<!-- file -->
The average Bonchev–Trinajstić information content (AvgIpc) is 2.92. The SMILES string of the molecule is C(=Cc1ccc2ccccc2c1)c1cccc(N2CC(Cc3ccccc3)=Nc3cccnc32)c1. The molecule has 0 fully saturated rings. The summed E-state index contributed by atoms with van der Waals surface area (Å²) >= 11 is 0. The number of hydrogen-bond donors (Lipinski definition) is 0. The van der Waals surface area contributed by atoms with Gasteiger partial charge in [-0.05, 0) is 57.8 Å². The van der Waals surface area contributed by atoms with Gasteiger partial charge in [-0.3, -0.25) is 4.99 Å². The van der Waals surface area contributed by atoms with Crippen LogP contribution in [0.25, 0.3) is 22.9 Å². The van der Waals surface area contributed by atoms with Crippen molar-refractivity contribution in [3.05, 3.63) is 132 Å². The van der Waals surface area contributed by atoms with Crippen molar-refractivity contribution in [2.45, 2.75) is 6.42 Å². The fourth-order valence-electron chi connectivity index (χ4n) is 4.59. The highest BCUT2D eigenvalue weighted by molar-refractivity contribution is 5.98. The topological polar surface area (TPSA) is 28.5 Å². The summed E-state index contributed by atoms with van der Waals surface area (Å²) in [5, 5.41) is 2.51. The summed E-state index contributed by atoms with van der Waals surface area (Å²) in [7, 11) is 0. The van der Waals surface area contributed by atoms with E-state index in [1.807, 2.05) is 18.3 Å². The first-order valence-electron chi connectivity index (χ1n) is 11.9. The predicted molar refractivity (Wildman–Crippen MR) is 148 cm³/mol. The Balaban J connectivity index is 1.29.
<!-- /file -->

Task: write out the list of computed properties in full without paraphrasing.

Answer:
The average Bonchev–Trinajstić information content (AvgIpc) is 2.92. The SMILES string of the molecule is C(=Cc1ccc2ccccc2c1)c1cccc(N2CC(Cc3ccccc3)=Nc3cccnc32)c1. The molecule has 0 fully saturated rings. The summed E-state index contributed by atoms with van der Waals surface area (Å²) >= 11 is 0. The number of hydrogen-bond donors (Lipinski definition) is 0. The van der Waals surface area contributed by atoms with Gasteiger partial charge in [-0.05, 0) is 57.8 Å². The van der Waals surface area contributed by atoms with Gasteiger partial charge in [-0.3, -0.25) is 4.99 Å². The van der Waals surface area contributed by atoms with Crippen LogP contribution in [0.25, 0.3) is 22.9 Å². The van der Waals surface area contributed by atoms with Crippen molar-refractivity contribution in [3.05, 3.63) is 132 Å². The van der Waals surface area contributed by atoms with Crippen molar-refractivity contribution in [2.45, 2.75) is 6.42 Å². The fourth-order valence-electron chi connectivity index (χ4n) is 4.59. The highest BCUT2D eigenvalue weighted by molar-refractivity contribution is 5.98. The topological polar surface area (TPSA) is 28.5 Å². The summed E-state index contributed by atoms with van der Waals surface area (Å²) in [5, 5.41) is 2.51. The summed E-state index contributed by atoms with van der Waals surface area (Å²) in [7, 11) is 0. The van der Waals surface area contributed by atoms with E-state index in [1.807, 2.05) is 18.3 Å². The first-order valence-electron chi connectivity index (χ1n) is 11.9. The predicted molar refractivity (Wildman–Crippen MR) is 148 cm³/mol. The Balaban J connectivity index is 1.29.